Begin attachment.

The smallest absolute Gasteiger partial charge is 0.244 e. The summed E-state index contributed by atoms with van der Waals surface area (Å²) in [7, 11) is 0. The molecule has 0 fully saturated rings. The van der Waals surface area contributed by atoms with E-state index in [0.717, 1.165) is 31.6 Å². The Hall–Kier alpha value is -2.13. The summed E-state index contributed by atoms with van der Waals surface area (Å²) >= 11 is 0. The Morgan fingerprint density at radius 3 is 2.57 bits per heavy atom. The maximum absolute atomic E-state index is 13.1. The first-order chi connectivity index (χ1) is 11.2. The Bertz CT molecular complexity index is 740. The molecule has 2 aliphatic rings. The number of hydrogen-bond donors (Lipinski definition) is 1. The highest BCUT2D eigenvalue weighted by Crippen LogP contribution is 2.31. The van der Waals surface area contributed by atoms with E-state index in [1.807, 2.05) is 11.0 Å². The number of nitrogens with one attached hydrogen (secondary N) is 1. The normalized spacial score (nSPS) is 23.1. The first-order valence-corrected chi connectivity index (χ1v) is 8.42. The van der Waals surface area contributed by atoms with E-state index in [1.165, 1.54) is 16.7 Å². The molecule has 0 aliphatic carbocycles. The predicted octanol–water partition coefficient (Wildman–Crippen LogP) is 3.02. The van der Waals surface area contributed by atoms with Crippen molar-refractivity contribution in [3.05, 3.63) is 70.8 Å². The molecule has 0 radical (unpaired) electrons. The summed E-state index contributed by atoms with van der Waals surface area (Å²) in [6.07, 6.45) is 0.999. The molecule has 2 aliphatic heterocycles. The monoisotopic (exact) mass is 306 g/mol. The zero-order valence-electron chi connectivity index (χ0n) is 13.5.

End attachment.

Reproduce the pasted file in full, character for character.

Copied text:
The smallest absolute Gasteiger partial charge is 0.244 e. The summed E-state index contributed by atoms with van der Waals surface area (Å²) in [7, 11) is 0. The molecule has 0 fully saturated rings. The van der Waals surface area contributed by atoms with E-state index in [0.717, 1.165) is 31.6 Å². The Hall–Kier alpha value is -2.13. The summed E-state index contributed by atoms with van der Waals surface area (Å²) >= 11 is 0. The Morgan fingerprint density at radius 3 is 2.57 bits per heavy atom. The maximum absolute atomic E-state index is 13.1. The first-order chi connectivity index (χ1) is 11.2. The Bertz CT molecular complexity index is 740. The molecule has 2 aliphatic rings. The number of hydrogen-bond donors (Lipinski definition) is 1. The highest BCUT2D eigenvalue weighted by Crippen LogP contribution is 2.31. The van der Waals surface area contributed by atoms with E-state index in [1.807, 2.05) is 11.0 Å². The number of nitrogens with one attached hydrogen (secondary N) is 1. The normalized spacial score (nSPS) is 23.1. The first-order valence-corrected chi connectivity index (χ1v) is 8.42. The van der Waals surface area contributed by atoms with E-state index in [1.165, 1.54) is 16.7 Å². The molecule has 0 aliphatic carbocycles. The predicted octanol–water partition coefficient (Wildman–Crippen LogP) is 3.02. The van der Waals surface area contributed by atoms with Crippen molar-refractivity contribution in [3.05, 3.63) is 70.8 Å². The molecule has 0 radical (unpaired) electrons. The summed E-state index contributed by atoms with van der Waals surface area (Å²) in [6.07, 6.45) is 0.999. The molecule has 2 aliphatic heterocycles. The monoisotopic (exact) mass is 306 g/mol. The zero-order valence-electron chi connectivity index (χ0n) is 13.5.